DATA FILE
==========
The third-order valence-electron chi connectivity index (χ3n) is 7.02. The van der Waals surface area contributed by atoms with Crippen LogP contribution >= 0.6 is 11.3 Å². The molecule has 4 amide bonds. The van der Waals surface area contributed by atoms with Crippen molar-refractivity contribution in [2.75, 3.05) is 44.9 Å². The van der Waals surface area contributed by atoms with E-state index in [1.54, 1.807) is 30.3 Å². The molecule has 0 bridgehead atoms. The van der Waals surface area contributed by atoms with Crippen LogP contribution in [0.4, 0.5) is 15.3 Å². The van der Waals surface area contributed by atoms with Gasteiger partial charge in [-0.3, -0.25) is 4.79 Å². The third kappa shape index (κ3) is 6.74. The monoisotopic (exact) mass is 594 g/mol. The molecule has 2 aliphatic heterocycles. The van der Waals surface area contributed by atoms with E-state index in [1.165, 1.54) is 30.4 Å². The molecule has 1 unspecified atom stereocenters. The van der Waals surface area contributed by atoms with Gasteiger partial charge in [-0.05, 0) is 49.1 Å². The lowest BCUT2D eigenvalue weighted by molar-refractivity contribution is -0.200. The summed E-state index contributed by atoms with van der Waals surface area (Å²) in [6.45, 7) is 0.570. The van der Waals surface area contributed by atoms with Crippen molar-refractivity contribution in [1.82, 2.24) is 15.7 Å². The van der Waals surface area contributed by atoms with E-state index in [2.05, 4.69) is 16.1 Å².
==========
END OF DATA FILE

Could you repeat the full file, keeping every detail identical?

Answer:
The third-order valence-electron chi connectivity index (χ3n) is 7.02. The van der Waals surface area contributed by atoms with Crippen LogP contribution >= 0.6 is 11.3 Å². The molecule has 4 amide bonds. The van der Waals surface area contributed by atoms with Crippen molar-refractivity contribution in [2.75, 3.05) is 44.9 Å². The van der Waals surface area contributed by atoms with E-state index in [1.54, 1.807) is 30.3 Å². The molecule has 0 bridgehead atoms. The van der Waals surface area contributed by atoms with Crippen LogP contribution in [0.4, 0.5) is 15.3 Å². The van der Waals surface area contributed by atoms with Gasteiger partial charge in [-0.3, -0.25) is 4.79 Å². The third kappa shape index (κ3) is 6.74. The monoisotopic (exact) mass is 594 g/mol. The molecule has 2 aliphatic heterocycles. The van der Waals surface area contributed by atoms with E-state index in [1.165, 1.54) is 30.4 Å². The molecule has 1 unspecified atom stereocenters. The van der Waals surface area contributed by atoms with Gasteiger partial charge in [-0.05, 0) is 49.1 Å². The lowest BCUT2D eigenvalue weighted by molar-refractivity contribution is -0.200. The summed E-state index contributed by atoms with van der Waals surface area (Å²) in [6.45, 7) is 0.570. The van der Waals surface area contributed by atoms with Crippen molar-refractivity contribution in [1.82, 2.24) is 15.7 Å². The van der Waals surface area contributed by atoms with E-state index in [2.05, 4.69) is 16.1 Å².